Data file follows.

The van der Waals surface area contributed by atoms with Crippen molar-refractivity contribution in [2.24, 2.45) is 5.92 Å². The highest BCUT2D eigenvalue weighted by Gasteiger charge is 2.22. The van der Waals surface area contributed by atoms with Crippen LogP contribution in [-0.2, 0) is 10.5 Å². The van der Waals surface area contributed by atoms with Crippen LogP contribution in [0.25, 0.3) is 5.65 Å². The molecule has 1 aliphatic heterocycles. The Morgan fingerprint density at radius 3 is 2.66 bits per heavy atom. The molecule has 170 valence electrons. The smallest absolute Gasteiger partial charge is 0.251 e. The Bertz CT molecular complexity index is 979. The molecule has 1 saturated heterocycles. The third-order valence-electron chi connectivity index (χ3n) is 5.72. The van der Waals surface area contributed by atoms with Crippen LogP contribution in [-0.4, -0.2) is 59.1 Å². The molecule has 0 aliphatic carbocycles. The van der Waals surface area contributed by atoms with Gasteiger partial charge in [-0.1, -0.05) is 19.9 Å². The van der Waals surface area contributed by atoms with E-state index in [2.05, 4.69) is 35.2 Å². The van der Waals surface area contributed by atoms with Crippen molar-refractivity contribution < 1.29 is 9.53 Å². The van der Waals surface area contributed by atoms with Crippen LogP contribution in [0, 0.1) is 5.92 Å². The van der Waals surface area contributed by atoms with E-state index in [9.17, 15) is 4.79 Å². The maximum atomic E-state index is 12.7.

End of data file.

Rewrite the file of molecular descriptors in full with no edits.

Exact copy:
The van der Waals surface area contributed by atoms with Crippen molar-refractivity contribution in [2.24, 2.45) is 5.92 Å². The highest BCUT2D eigenvalue weighted by Gasteiger charge is 2.22. The van der Waals surface area contributed by atoms with Crippen LogP contribution in [-0.2, 0) is 10.5 Å². The van der Waals surface area contributed by atoms with Crippen LogP contribution in [0.25, 0.3) is 5.65 Å². The molecule has 1 aliphatic heterocycles. The Morgan fingerprint density at radius 3 is 2.66 bits per heavy atom. The molecule has 170 valence electrons. The smallest absolute Gasteiger partial charge is 0.251 e. The Bertz CT molecular complexity index is 979. The molecule has 1 saturated heterocycles. The third-order valence-electron chi connectivity index (χ3n) is 5.72. The van der Waals surface area contributed by atoms with Crippen LogP contribution in [-0.4, -0.2) is 59.1 Å². The molecule has 0 aliphatic carbocycles. The van der Waals surface area contributed by atoms with Gasteiger partial charge in [-0.1, -0.05) is 19.9 Å². The van der Waals surface area contributed by atoms with E-state index in [2.05, 4.69) is 35.2 Å². The van der Waals surface area contributed by atoms with Crippen molar-refractivity contribution < 1.29 is 9.53 Å². The van der Waals surface area contributed by atoms with Crippen LogP contribution in [0, 0.1) is 5.92 Å². The van der Waals surface area contributed by atoms with E-state index in [9.17, 15) is 4.79 Å². The maximum atomic E-state index is 12.7.